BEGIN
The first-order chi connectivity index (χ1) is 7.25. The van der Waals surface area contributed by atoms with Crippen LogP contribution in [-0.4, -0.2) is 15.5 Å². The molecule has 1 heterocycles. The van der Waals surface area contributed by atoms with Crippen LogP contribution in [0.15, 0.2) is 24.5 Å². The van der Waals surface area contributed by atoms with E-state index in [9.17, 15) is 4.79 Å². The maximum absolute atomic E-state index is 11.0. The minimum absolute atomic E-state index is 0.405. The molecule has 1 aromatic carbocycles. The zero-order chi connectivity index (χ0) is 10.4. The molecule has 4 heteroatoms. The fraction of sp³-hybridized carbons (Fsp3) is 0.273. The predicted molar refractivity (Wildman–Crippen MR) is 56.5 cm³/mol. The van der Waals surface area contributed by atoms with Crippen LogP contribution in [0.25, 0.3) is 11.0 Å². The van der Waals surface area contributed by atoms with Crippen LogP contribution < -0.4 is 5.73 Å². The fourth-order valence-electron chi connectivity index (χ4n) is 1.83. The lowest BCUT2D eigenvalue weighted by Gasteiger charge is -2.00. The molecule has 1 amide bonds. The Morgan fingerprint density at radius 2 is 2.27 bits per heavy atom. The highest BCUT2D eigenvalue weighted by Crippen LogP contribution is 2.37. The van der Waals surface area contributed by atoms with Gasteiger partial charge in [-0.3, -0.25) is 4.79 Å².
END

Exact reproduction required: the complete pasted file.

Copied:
The first-order chi connectivity index (χ1) is 7.25. The van der Waals surface area contributed by atoms with Crippen LogP contribution in [-0.4, -0.2) is 15.5 Å². The molecule has 1 heterocycles. The van der Waals surface area contributed by atoms with Crippen LogP contribution in [0.15, 0.2) is 24.5 Å². The van der Waals surface area contributed by atoms with E-state index in [9.17, 15) is 4.79 Å². The maximum absolute atomic E-state index is 11.0. The minimum absolute atomic E-state index is 0.405. The molecule has 1 aromatic carbocycles. The zero-order chi connectivity index (χ0) is 10.4. The molecule has 4 heteroatoms. The fraction of sp³-hybridized carbons (Fsp3) is 0.273. The predicted molar refractivity (Wildman–Crippen MR) is 56.5 cm³/mol. The van der Waals surface area contributed by atoms with Crippen LogP contribution in [0.25, 0.3) is 11.0 Å². The van der Waals surface area contributed by atoms with Crippen LogP contribution < -0.4 is 5.73 Å². The fourth-order valence-electron chi connectivity index (χ4n) is 1.83. The lowest BCUT2D eigenvalue weighted by Gasteiger charge is -2.00. The molecule has 1 amide bonds. The Morgan fingerprint density at radius 2 is 2.27 bits per heavy atom. The highest BCUT2D eigenvalue weighted by Crippen LogP contribution is 2.37. The van der Waals surface area contributed by atoms with Gasteiger partial charge in [-0.3, -0.25) is 4.79 Å².